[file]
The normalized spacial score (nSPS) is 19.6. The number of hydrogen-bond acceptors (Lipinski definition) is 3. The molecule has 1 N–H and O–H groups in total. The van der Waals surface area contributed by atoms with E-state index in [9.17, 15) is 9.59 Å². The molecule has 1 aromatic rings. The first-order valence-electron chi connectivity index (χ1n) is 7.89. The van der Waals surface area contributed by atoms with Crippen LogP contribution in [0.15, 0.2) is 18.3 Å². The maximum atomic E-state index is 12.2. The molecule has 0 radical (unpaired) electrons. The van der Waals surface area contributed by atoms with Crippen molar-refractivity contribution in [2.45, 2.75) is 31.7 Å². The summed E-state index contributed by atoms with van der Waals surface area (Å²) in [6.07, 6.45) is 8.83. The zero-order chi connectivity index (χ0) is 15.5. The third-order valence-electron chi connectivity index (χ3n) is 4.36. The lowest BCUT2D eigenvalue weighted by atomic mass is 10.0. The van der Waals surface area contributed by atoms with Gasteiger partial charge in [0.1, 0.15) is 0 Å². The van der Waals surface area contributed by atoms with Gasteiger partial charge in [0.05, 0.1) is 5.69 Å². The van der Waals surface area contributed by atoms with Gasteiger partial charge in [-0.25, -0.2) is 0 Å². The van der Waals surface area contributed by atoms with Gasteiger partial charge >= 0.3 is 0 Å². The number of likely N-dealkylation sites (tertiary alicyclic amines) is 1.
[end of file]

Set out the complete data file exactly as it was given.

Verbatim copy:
The normalized spacial score (nSPS) is 19.6. The number of hydrogen-bond acceptors (Lipinski definition) is 3. The molecule has 1 N–H and O–H groups in total. The van der Waals surface area contributed by atoms with E-state index in [9.17, 15) is 9.59 Å². The molecule has 1 aromatic rings. The first-order valence-electron chi connectivity index (χ1n) is 7.89. The van der Waals surface area contributed by atoms with Crippen LogP contribution in [0.15, 0.2) is 18.3 Å². The maximum atomic E-state index is 12.2. The molecule has 0 radical (unpaired) electrons. The van der Waals surface area contributed by atoms with Crippen molar-refractivity contribution in [2.45, 2.75) is 31.7 Å². The summed E-state index contributed by atoms with van der Waals surface area (Å²) in [6.07, 6.45) is 8.83. The zero-order chi connectivity index (χ0) is 15.5. The third-order valence-electron chi connectivity index (χ3n) is 4.36. The lowest BCUT2D eigenvalue weighted by atomic mass is 10.0. The van der Waals surface area contributed by atoms with Gasteiger partial charge in [0.1, 0.15) is 0 Å². The van der Waals surface area contributed by atoms with Gasteiger partial charge in [0.05, 0.1) is 5.69 Å². The van der Waals surface area contributed by atoms with Gasteiger partial charge in [-0.25, -0.2) is 0 Å². The van der Waals surface area contributed by atoms with Gasteiger partial charge >= 0.3 is 0 Å². The number of likely N-dealkylation sites (tertiary alicyclic amines) is 1.